Summary of Abstract Submission

Abstract Submission No. IO50-04-0044PresentationOral


TERNON Jean-François*1, MARSAC Francis1, BARLOW Raymond G.2, MENARD Frédéric1, ROBERTS Michael J.3

1 Institut de Recherche pour le Développement, France
2 Bayworld Centre for Research and Education, South Africa
3 Department of Environmental Affairs, South Africa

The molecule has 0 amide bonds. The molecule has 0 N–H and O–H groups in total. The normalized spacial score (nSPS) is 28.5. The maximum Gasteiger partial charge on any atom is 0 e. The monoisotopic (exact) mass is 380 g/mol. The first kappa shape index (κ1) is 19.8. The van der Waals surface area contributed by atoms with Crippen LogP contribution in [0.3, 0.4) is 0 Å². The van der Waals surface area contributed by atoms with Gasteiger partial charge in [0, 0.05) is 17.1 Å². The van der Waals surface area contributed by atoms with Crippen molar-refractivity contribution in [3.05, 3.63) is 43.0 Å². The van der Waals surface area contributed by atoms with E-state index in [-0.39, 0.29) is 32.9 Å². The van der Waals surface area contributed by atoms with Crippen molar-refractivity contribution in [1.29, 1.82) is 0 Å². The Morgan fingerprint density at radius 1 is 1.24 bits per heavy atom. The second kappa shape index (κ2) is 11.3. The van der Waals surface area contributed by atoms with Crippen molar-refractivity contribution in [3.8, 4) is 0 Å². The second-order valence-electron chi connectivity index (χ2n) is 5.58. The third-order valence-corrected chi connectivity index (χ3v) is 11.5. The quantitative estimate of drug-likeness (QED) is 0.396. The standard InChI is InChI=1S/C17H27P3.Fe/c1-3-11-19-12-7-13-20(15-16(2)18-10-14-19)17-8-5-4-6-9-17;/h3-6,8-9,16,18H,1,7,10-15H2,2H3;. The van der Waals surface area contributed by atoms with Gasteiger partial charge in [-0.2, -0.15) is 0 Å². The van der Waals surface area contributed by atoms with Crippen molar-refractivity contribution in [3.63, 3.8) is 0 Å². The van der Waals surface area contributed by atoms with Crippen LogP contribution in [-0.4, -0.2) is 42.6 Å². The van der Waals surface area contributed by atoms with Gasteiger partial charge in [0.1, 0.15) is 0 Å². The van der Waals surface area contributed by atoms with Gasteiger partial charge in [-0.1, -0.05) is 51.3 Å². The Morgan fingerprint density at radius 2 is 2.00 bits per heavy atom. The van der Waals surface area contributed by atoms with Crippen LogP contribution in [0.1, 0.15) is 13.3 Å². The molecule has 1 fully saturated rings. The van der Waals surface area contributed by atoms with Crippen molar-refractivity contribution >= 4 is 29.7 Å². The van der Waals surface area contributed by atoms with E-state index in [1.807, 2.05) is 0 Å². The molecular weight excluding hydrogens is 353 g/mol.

The MESOBIO project, funded by the WIOMSA, was conducted in 2009-2010 to investigate the biological and trophic signature of the mesoscale eddy field within the Mozambique Channel. Based on multi-disciplinary cruises some conducted prior (2007 and 2008, within the South-African ACEP and the ASCLME programs) and during MESOBIO, the joint team from France, South-Africa, Mozambique and Madagascar achieved an integrated study of the eddy dynamics, the biogeochemical response of the 1000m surface layer, the phytoplankton and zooplankton communities, the intermediate trophic level (micronekton) as well as seabirds. Complementary sampling (within the SWIOFP program) allowed investigating the exploited marine top predators (tunas and swordfish). The observations confirmed that a well structured eddy field governs the surface and subsurface circulation in the Mozambique Channel. Upwelled nutrients in the center of cyclonic eddies were found to enhance primary production at the deep chlorophyll maximum. At the surface, the main influence on chlorophyll was from the advection of coastal production into the channel by eddies propagating along the Mozambique slope. As expected, the phytoplankton and zooplankton distribution was closely related to the eddy field while, for micronekton, eddy history has to be considered when looking for eddy related distribution. Top predators relationships to the eddy field was found to depend on the species feeding habits and flying capabilities (seabirds). Experiences based on high resolution regional physical and biogeochemical models allow an improved understanding of the ecosystem response to eddy forcing. The MESOBIO results have been published in Deep-Sea Research II (volume 100, February 2014).